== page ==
Annual Report on the Department of Fisheries and Oceans - Use of the Law Enforcement Justification Provisions

2015

Sections 25.1-25.4 of the Criminal Code provide a limited justification at law for acts and omissions that would otherwise be offences when committed by designated law enforcement officers (and those acting under their direction) while investigating an offence under federal law, enforcing a federal law, or investigating criminal activity. The law enforcement justification provisions are subject to a legal requirement of reasonableness and proportionality.

The law enforcement justification provisions also establish a system of accountability that includes a requirement under which the competent authority, the Minister of Fisheries and Oceans must make public an annual report on the use of specific portions of the law enforcement justification provisions by Fishery Officers employed by Fisheries and Oceans.

In particular, the Minister of Fisheries and Oceans must report:

  • how many times a senior official made temporary designations under the provisions;
  • how many times a senior official authorized a public officer to commit an act or omission that would otherwise constitute an offence, and that is likely to result in loss of or serious damage to property, or directed an agent to commit an act or omission that would otherwise constitute an offence;
  • how many times a public officer proceeded without such an authorization from a senior official, due to exigent circumstances;
  • the nature of the conduct being investigated in these instances; and,
  • the types of justified acts or omissions, which would otherwise constitute offences, that were committed in these instances.

Statistics

Temporary designations

Paragraphs 25.3(1)(a), (d) and (e) of the Criminal Code require the following information to be made public:

  • The number of temporary public officer designations made by the senior officials;
  • The nature of the conduct being investigated in these cases; and
  • The nature of the justified acts or omissions, which would otherwise constitute offences, that were committed by the temporarily designated public officer.

From January 1, 2015 to December 31, 2015, the Department of Fisheries and Oceans reports that the senior official made no temporary designations.

Authorizations for Specific Acts and Omissions

Paragraphs 25.3(1)(b), (d) and (e) of the Criminal Code require the following information to be made public:

  • The number of cases in which the senior official:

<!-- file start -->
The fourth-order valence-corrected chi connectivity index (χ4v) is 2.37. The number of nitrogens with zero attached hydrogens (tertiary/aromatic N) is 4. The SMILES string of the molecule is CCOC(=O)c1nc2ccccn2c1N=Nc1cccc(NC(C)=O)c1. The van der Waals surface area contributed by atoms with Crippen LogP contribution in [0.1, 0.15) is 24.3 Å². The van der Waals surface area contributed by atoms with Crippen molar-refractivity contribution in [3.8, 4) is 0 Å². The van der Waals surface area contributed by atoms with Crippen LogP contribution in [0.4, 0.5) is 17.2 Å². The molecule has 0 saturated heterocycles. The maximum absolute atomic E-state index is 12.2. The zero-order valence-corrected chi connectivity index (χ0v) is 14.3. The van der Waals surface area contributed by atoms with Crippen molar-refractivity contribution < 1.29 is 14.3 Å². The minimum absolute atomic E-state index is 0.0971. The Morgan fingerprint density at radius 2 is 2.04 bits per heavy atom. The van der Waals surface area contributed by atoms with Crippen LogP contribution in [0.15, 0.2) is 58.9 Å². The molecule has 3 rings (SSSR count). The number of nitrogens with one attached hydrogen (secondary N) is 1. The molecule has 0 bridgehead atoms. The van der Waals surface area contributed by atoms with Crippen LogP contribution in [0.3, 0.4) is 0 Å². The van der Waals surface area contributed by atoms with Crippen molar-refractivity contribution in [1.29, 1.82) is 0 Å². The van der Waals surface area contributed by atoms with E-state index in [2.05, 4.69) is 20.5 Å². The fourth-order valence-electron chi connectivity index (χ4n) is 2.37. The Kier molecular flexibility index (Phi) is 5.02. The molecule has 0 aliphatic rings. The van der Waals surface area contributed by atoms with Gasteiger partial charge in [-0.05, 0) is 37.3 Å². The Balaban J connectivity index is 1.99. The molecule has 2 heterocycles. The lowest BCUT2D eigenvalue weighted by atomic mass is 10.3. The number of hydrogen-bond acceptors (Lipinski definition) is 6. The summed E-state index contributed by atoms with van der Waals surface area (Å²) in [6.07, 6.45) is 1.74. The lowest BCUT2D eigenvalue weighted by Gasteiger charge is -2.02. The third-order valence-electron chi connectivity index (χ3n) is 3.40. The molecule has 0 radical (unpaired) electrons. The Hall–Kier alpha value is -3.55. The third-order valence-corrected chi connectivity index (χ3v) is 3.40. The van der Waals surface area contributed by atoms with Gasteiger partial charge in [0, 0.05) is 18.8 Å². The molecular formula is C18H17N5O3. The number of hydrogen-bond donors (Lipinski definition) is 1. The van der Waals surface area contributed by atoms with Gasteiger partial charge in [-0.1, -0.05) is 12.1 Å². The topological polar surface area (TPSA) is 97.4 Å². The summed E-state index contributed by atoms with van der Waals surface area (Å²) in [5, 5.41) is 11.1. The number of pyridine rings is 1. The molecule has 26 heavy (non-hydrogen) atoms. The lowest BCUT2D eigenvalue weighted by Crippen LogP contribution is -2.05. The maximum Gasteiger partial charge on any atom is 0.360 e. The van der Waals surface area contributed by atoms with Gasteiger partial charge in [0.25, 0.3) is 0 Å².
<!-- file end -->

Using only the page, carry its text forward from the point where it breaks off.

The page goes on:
• authorized a public officer to commit a justified act or omission that would otherwise constitute an offence and that would likely result in loss of or serious damage to property, or
    • authorized a public officer to direct another person to commit a justified act or omission that would otherwise constitute an offence.
  • The nature of the conduct being investigated in these cases.
  • The nature of the justified acts or omissions, which would otherwise constitute offences, that were committed.

From January 1, 2015 to December 31, 2015, the Department of Fisheries and Oceans reports that no authorizations were granted to public officers to commit justified acts or omissions that would otherwise constitute offences and that would likely result in loss of or serious damage to property.

From January 1, 2015 to December 31, 2015, the Department of Fisheries and Oceans reports no authorizations were granted for directing another person to commit a justified act or omission that would otherwise constitute an offence.

Instances of Public Officers Proceeding Without Senior Official Authorization

Paragraphs 25.3(1)(c), (d) and (e) of the Criminal Code require the following information to be made public:

  • The number of times that public officers proceeded without a senior official's authorization, based on reasonable grounds to believe that the grounds for obtaining an authorization existed and that the justified the act or omission that would otherwise constitute an offence was necessary due to exigent circumstances.
  • The nature of the conduct being investigated when public officers proceeded in this manner.
  • The nature of the justified acts or omissions, which would otherwise constitute offences, that were committed when the public officers proceeded in this manner.

From January 1, 2015 to December 31, 2015, the Department of Fisheries and Oceans reports that no public officers proceeded without a senior official's written authorization in these circumstances.

Honorable Hunter Tootoo
Minister of Fisheries and Oceans and the Canadian Coast Guard